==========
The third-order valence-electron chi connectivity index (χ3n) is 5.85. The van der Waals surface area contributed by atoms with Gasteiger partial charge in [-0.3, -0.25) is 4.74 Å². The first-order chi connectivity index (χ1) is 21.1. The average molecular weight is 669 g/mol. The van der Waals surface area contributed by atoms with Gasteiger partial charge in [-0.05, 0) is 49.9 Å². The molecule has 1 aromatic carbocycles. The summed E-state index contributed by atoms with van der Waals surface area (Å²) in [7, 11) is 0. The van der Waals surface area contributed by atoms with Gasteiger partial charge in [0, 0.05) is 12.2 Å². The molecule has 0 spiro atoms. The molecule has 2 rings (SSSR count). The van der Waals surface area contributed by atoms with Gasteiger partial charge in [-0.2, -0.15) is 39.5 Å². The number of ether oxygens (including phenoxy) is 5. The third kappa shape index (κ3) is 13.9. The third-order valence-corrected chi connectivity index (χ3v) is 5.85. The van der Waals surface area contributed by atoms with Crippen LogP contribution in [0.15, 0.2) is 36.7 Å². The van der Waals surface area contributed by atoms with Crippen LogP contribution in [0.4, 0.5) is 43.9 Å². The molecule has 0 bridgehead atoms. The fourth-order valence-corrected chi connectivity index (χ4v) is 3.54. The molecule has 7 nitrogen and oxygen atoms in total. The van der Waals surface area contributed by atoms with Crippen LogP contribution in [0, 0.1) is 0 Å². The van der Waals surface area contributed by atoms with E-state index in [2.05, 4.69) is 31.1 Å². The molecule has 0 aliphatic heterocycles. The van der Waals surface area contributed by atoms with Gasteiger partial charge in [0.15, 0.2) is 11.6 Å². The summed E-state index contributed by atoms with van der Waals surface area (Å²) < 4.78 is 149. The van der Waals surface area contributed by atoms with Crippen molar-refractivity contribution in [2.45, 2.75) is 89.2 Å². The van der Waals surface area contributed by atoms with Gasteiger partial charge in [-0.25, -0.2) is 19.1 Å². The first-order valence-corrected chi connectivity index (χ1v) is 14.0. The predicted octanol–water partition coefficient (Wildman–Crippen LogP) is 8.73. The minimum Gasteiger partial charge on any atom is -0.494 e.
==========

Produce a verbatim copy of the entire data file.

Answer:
The third-order valence-electron chi connectivity index (χ3n) is 5.85. The van der Waals surface area contributed by atoms with Gasteiger partial charge in [-0.3, -0.25) is 4.74 Å². The first-order chi connectivity index (χ1) is 21.1. The average molecular weight is 669 g/mol. The van der Waals surface area contributed by atoms with Gasteiger partial charge in [-0.05, 0) is 49.9 Å². The molecule has 1 aromatic carbocycles. The summed E-state index contributed by atoms with van der Waals surface area (Å²) in [7, 11) is 0. The van der Waals surface area contributed by atoms with Gasteiger partial charge in [0, 0.05) is 12.2 Å². The molecule has 0 spiro atoms. The molecule has 2 rings (SSSR count). The van der Waals surface area contributed by atoms with Gasteiger partial charge in [-0.2, -0.15) is 39.5 Å². The number of ether oxygens (including phenoxy) is 5. The third kappa shape index (κ3) is 13.9. The third-order valence-corrected chi connectivity index (χ3v) is 5.85. The van der Waals surface area contributed by atoms with Crippen LogP contribution in [0.15, 0.2) is 36.7 Å². The van der Waals surface area contributed by atoms with Crippen LogP contribution in [0.4, 0.5) is 43.9 Å². The molecule has 0 bridgehead atoms. The fourth-order valence-corrected chi connectivity index (χ4v) is 3.54. The molecule has 7 nitrogen and oxygen atoms in total. The van der Waals surface area contributed by atoms with Crippen LogP contribution in [0, 0.1) is 0 Å². The van der Waals surface area contributed by atoms with E-state index in [2.05, 4.69) is 31.1 Å². The molecule has 0 aliphatic heterocycles. The van der Waals surface area contributed by atoms with Gasteiger partial charge in [0.15, 0.2) is 11.6 Å². The summed E-state index contributed by atoms with van der Waals surface area (Å²) < 4.78 is 149. The van der Waals surface area contributed by atoms with Crippen molar-refractivity contribution in [2.45, 2.75) is 89.2 Å². The van der Waals surface area contributed by atoms with Gasteiger partial charge in [-0.25, -0.2) is 19.1 Å². The first-order valence-corrected chi connectivity index (χ1v) is 14.0. The predicted octanol–water partition coefficient (Wildman–Crippen LogP) is 8.73. The minimum Gasteiger partial charge on any atom is -0.494 e.